My Guilds of Ravnica Picks for Modern
We are right at the start of Guilds of Ravnica. Everyone is brewing new Standard decks while prices are going up and down. In this article, Rone tries to predict which cards are Modern material. Let's jump into it.
What a time to be alive! New set, new cards, new guild mechanics, and more importantly: reprints for Modern. Before anyone mentions it, shock lands are the sweetest thing Guilds of Ravnica brings to the Modern table, keeping the price in check and also making new players more eager to jump into the format.
Aside from those, I have my picks for the cards that should see play in Modern, at least in the next couple weeks.
First, there are some cards that fall into the category of Modern "wannabes"; they have the potential to be played in very specific decklists, so that means their impact will be minimal to non-existent.
Of course, they might end up surprising us all, but the card quality in Modern is high and it's not likely that these will be knocking our socks off.
Humans is a good example. There are a couple of new contenders that I want to mention briefly, Plaguecrafter and Tajic, Legion's Edge. Both are three drops with interesting abilities, but the main issue is their color combination.
Plaguecrafter is very effective against planeswalkers like Liliana of the Veil, Jace, the Mind Sculptor, or Teferi, Hero of Dominaria but the black mana requirement and the card's CMC is quite crowded. With the new addition of Militia Bugler and all-time favorites Mantis Raider and Reflector Mage both competing with Plaguecrafter, this makes it difficult to justify the addition.
Tajic is a 3/2 with haste and the new Boros ability mentor that can get first strike if needed, but he costs three mana. He also beats board sweepers based on damage like Pyroclasm and Anger of the Gods. Sadly for him, Terminus and Supreme Verdict are the mass removal seen most often, so my guess is that neither of them will see play on the main board but occasionally they could come from the sideboard against certain matchups.
Deafening Clarion says choose one or both, either deal 3 damage to each creature or your own creatures gain lifelink. It's pretty hard to take advantage of this card, but in Sun and Moon, the White Red Prison deck popularized by Todd Stevens, it could replace Anger of the Gods as it can give your Gideon planeswalkers lifelink. Moreover, paying 1WR is a lot easier than 1RR in a deck full of basic plains.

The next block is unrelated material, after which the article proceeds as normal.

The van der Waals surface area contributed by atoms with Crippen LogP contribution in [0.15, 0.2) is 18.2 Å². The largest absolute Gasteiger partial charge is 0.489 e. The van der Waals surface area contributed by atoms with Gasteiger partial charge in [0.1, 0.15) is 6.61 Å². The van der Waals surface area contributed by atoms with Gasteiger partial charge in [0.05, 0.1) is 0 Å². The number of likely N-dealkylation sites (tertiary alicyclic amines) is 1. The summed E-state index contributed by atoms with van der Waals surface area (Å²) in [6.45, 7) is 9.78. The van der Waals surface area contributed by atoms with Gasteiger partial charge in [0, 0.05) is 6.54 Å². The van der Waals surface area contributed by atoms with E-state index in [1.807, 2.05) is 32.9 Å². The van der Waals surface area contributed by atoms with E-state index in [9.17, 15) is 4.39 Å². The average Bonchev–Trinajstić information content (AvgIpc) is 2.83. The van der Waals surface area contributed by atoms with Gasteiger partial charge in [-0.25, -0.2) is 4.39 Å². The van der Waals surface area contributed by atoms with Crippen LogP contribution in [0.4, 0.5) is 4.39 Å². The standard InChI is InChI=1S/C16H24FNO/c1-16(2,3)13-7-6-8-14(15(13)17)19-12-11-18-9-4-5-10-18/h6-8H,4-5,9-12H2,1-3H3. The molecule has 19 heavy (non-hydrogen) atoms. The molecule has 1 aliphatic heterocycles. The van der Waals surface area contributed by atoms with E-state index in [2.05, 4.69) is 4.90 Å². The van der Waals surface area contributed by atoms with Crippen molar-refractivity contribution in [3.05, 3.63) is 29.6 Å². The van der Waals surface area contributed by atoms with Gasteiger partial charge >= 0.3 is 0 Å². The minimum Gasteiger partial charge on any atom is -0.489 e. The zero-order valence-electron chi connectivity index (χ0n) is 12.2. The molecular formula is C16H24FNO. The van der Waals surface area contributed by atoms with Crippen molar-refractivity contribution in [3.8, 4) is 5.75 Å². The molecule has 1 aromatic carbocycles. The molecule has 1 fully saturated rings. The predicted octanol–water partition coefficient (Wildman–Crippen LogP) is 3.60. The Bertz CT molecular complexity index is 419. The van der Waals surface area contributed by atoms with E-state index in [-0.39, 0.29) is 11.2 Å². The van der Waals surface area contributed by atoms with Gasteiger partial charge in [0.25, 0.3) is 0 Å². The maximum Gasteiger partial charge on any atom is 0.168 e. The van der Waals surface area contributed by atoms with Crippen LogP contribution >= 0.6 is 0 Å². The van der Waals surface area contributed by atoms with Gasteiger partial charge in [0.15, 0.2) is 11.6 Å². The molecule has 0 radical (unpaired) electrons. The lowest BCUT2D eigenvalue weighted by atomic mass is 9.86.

|2Blood Crypt||4Bloodghast||4Cathartic Reunion|
|3Bloodstained Mire||2Golgari Thug||3Conflagrate|
|1City of Brass||4Narcomoeba||4Creeping Chill|
|4Copperline Gorge||4Prized Amalgam||4Faithless Looting|
|1Gemstone Mine||4Stinkweed Imp||4Life from the Loam|
|3Ancient Grudge||2Darkblast||3Lightning Axe|
I am no Dredge expert but after playing against this list, I can assure the incremental damage that basically Lightning Helixes your opponent's face will greatly improve the strategy which currently finds itself overshadowed by Hollow One and Bridgevine.
Finally, before moving on to the highlights of the set, a card that almost no one has mentioned in other reviews I've read is Risk Factor. Personally, I'm loving it in the Standard Mono Red deck and it has some serious potential in Modern.
At first glance, it looks very reminiscent of Browbeat, the type of card that allows your opponent to either choose to take the damage or draw 3 cards. But folks, Risk Factor is an instant and what's more important, it has jump-start, so you can replay it by discarding an extra land.
Burn could easily make room for a couple of copies moving forward in order to win those close matchups where they tend to get flooded. Maybe I'm mistaken, but this card might be the sleeper of the set.
Suitable decks: Mono Green Stompy, Bushwacker Zoo, Elves Aggro.
Verdict: playable, future Modern Staple.
Starting with another card I am also excited about, Pelt Collector is a new twist on Experiment One, a card that has seen play both in Mono Green Stompy and Bushwacker Zoo. This version though comes with a couple of nice upsides; it cannot be regenerated but when he gets three or more counters it gains trample. And what's even greater, when a bigger creature dies it also gets a pump.
This elf warrior is going to be played alongside the Experiment as aggressive one drops in the aforementioned Green Stompy, a budget deck that has improved lately thanks to Steal Leaf Champion and Nullhide Ferox from this set too.
In the Zoo version, the Collector finds another great buddy to pair with, the infamous Vexing Devil that will grow him twice if the opponent chooses to take the 4 damage, allowing you to attack with a 4/4 trample on turn 2 if we played him on turn one followed by another creature.
Other builds are even adding black for Death's Shadow so Pelt Collector can become a 5/5 or bigger. Below is a recent list from last week:
|1Copperline Gorge||4Burning-Tree Emissary||4Atarka's Command|
|1Forest||4Experiment One||4Lightning Bolt|
|1Mountain||4Goblin Guide||1Devastating Summons|
|1Temple Garden||4Kird Ape|
|2Sacred Foundry||4Pelt Collector|
|2Stomping Ground||4Reckless Bushwhacker|
|3Windswept Heath||4Vexing Devil|
|4Arid Mesa||4Wild Nacatl|
|2Alpine Moon||1Burrenton Forge-Tender||3Destructive Revelry|
|1Forked Bolt||2Grim Lavamancer||1Kataki, War's Wage|
|2Path to Exile||1Remorseful Cleric||1Rest in Peace|
Suitable decks: Sultai Midrange, Grixis Control, Grixis Death's Shadow, UB Midrange.
Verdict: fringe play, really depending on the metagame.
This Dimir card is the best version of the Cranial Extraction spells that we've been seeing the past few years. Obviously, Surgical Extraction is easier to add in any sideboard thanks to the Phyrexian mana, but it needs a card in the graveyard to function, so in some situations you are not able to find the card you want to remove.
The main upside of Unmoored Ego though is that it can name lands, like the infamous Tron lands or even Valakut, the Molten Pinacle. Add being able to pull basic lands (only four) or any key card from any combo deck, and you have a powerful new sideboard card in any deck playing blue and black. Since Modern sideboards have a hard time trying to fight the vast metagame, this could be a flexible spot to work as a Tron and combo hoser at the same time that can be replayed with Snapcaster Mage in blue decks like Grixis Control or Grixis Shadow, straight UB shells, or Sultai strategies that might arise thanks to the newly printed Assassin's Trophy.